I have been researching issues with IE7 only, which is strange – the flow operates in all browsers including IE8.

    A containing block is floated and has multiple tiers of nested elements, some of which contain floated elements themselves.

    The container has a fixed width, the two child containers are floated and also have fixed widths.

    The total sum of the two child containers is double that of the parent. Using overflow, the children are floated left and the last block in the order is hidden from view (similar to a mask in Flash.

    This works in all browsers except IE7, where the last block on the order is shown floated next to the first block, but appears broken outside of the parent (i.e with borders on, the border does not wrap both elements).

    No idea how to resolve it but I think that it is to do with a large quantity of nested floats.

  16. 766

    great thanks

  17. 817

    very useful article!!!thinks

  18. 868

    I like to add the clear float solution to nearly all block level elements except for the footer and p element. It can mess up the vertical margins as elements don’t collapse correctly, but if you using padding instead, it works really well. I wrote an article on it.

    clear float

  19. 919

    Thanks, clear: was exactly what I was looking for and new information for me! Very helpful!

  20. 970

    Incredible article ! I was banging my head since this morning over “CSS float” issues, but your article provided me the solution right away. Thank you !

  21. 1021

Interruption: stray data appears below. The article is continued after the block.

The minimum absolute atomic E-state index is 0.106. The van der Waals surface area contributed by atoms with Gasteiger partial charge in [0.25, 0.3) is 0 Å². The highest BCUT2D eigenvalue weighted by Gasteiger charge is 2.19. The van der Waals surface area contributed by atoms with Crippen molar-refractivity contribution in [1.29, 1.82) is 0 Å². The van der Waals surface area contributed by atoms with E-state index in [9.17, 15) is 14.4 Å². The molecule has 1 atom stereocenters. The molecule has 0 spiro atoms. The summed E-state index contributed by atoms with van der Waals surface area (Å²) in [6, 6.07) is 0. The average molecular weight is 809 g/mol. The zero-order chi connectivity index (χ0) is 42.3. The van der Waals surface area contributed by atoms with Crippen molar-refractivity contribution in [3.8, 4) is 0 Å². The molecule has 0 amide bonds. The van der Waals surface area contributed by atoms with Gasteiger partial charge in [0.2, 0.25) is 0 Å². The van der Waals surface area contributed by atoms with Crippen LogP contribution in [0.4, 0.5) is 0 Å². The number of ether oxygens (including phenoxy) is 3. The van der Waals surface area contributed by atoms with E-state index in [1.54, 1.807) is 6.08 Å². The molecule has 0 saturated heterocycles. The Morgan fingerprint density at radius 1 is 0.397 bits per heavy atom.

I’m sorry but I just read some 8 sentences (I guess, some 3 paragraphs) then scrolled directly to the bottom to view the comments.

    May I argue about setting every floated element with a width, I mean, giving a width for every floated element is unnecessary, as long as you clear the following tag or element which is next to it that you don’t want to float with it, something like …

    #search {
    float: right;

    #content {
    clear: right;

    Unless you will explicitly use “position: relative” to place it beside (or along) the floated element, that’s the only case I see where giving widths for the floated one will be necessary; otherwise, it’s only wasting the file size.

    The tricks are also helpful but remember that tricks should only be the last resort; they are non-essential if you have used the floats properly in the first place.

  22. 1072

    Oh my goodness!!! This is such a lifesaver for a web developer. I am able to keep clean, semantic and valid code with its help. Darn IE … I ought to choke the life … uhmm yeah

  23. 1123

    great thanks

  24. 1174

    EXCELLENT information!

  25. 1225